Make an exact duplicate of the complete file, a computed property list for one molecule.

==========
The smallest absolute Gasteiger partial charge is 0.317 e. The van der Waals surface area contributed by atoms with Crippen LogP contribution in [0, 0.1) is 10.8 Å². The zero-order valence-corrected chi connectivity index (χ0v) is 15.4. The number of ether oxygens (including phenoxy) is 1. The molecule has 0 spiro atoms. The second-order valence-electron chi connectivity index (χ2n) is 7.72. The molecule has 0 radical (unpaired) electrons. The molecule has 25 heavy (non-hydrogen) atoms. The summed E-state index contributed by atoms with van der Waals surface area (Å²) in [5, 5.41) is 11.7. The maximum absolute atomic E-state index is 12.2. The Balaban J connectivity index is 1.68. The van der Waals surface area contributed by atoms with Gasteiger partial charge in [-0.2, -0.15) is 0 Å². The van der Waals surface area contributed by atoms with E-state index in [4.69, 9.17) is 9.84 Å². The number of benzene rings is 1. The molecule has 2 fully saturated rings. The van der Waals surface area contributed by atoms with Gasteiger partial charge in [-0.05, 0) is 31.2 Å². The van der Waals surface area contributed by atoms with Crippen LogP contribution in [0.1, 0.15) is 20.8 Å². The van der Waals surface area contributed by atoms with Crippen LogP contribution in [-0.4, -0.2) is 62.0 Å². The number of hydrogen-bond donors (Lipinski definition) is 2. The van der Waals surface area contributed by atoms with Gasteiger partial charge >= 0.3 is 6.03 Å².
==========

The smallest absolute Gasteiger partial charge is 0.317 e. The van der Waals surface area contributed by atoms with Crippen LogP contribution in [0, 0.1) is 10.8 Å². The zero-order valence-corrected chi connectivity index (χ0v) is 15.4. The number of ether oxygens (including phenoxy) is 1. The molecule has 0 spiro atoms. The second-order valence-electron chi connectivity index (χ2n) is 7.72. The molecule has 0 radical (unpaired) electrons. The molecule has 25 heavy (non-hydrogen) atoms. The summed E-state index contributed by atoms with van der Waals surface area (Å²) in [5, 5.41) is 11.7. The maximum absolute atomic E-state index is 12.2. The Balaban J connectivity index is 1.68. The van der Waals surface area contributed by atoms with Gasteiger partial charge in [-0.2, -0.15) is 0 Å². The van der Waals surface area contributed by atoms with E-state index in [4.69, 9.17) is 9.84 Å². The number of benzene rings is 1. The molecule has 2 fully saturated rings. The van der Waals surface area contributed by atoms with Gasteiger partial charge in [-0.05, 0) is 31.2 Å². The van der Waals surface area contributed by atoms with Crippen LogP contribution in [0.1, 0.15) is 20.8 Å². The van der Waals surface area contributed by atoms with Crippen LogP contribution in [-0.4, -0.2) is 62.0 Å². The number of hydrogen-bond donors (Lipinski definition) is 2. The van der Waals surface area contributed by atoms with Gasteiger partial charge >= 0.3 is 6.03 Å².